Source: Peter Ikeler, Giovanna Fullin, Journal of Labor and Society, Vol. 21 no. 2, June 2018
From the abstract:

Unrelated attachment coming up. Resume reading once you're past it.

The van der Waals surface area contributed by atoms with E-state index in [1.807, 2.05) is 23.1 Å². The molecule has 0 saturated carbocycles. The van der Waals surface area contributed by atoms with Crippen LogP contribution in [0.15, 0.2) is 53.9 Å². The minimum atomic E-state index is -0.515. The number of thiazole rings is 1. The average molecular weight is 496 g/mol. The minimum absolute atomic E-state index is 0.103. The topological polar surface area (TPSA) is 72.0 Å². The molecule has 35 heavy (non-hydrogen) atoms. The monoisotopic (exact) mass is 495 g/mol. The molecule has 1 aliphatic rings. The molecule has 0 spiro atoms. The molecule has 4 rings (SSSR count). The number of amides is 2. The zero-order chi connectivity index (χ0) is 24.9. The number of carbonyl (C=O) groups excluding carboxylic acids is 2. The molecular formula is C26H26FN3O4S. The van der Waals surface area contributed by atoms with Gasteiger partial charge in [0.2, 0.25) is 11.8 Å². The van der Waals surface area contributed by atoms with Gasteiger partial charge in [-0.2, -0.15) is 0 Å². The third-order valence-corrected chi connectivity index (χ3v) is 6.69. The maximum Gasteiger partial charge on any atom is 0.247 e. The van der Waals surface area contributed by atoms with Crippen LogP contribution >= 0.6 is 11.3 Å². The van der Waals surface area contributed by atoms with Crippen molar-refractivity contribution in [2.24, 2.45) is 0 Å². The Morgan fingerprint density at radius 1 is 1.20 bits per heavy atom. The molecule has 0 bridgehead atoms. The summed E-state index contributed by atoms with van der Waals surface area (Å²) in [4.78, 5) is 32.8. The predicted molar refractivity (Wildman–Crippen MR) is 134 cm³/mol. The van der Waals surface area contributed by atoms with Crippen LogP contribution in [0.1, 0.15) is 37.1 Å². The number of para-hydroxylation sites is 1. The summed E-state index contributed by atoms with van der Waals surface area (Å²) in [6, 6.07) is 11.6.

Founded by a union in 2005, the Retail Action Project (RAP) has led multiple campaigns for workers’ rights, back wages and unionization in the heart of Manhattan’s retail district. It has also undertaken worker training and hiring efforts while cultivating a community of creative worker‐members. This combination of organizing, community building and attempted re‐skilling, along with its industrial rather than ethnic focus and operation within a leading center of postindustrial capitalism, make RAP unique among U.S. worker centers and potentially prefigurative of revitalized unionism. Our study examines the organization’s 12‐year history and draws out lessons for organizing young workers in an increasingly precarious economy. Although RAP has tried to both materially empower and socialize young workers to the labor movement, we find it has been more successful at the latter than the former and that its lessons may find application in other retail‐dense urban centers within and outside the United States.